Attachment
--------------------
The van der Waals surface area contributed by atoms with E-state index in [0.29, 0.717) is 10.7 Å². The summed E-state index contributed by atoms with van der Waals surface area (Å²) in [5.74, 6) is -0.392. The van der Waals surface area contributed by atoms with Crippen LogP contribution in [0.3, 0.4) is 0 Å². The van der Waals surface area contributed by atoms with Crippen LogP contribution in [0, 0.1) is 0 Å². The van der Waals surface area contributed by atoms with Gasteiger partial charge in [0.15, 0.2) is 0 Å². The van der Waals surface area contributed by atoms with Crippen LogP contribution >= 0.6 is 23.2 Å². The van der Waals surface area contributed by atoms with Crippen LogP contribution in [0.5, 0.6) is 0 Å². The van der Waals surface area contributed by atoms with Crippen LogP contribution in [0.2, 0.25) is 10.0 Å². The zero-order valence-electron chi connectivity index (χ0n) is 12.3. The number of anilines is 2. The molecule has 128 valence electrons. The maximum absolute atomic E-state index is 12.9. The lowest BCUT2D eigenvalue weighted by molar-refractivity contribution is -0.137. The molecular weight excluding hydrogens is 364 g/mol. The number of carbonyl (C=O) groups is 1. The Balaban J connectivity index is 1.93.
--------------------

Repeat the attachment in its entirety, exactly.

The van der Waals surface area contributed by atoms with E-state index in [0.29, 0.717) is 10.7 Å². The summed E-state index contributed by atoms with van der Waals surface area (Å²) in [5.74, 6) is -0.392. The van der Waals surface area contributed by atoms with Crippen LogP contribution in [0.3, 0.4) is 0 Å². The van der Waals surface area contributed by atoms with Crippen LogP contribution in [0, 0.1) is 0 Å². The van der Waals surface area contributed by atoms with Gasteiger partial charge in [0.15, 0.2) is 0 Å². The van der Waals surface area contributed by atoms with Crippen LogP contribution >= 0.6 is 23.2 Å². The van der Waals surface area contributed by atoms with Crippen LogP contribution in [0.5, 0.6) is 0 Å². The van der Waals surface area contributed by atoms with Crippen LogP contribution in [0.2, 0.25) is 10.0 Å². The zero-order valence-electron chi connectivity index (χ0n) is 12.3. The number of anilines is 2. The molecule has 128 valence electrons. The maximum absolute atomic E-state index is 12.9. The lowest BCUT2D eigenvalue weighted by molar-refractivity contribution is -0.137. The molecular weight excluding hydrogens is 364 g/mol. The number of carbonyl (C=O) groups is 1. The Balaban J connectivity index is 1.93.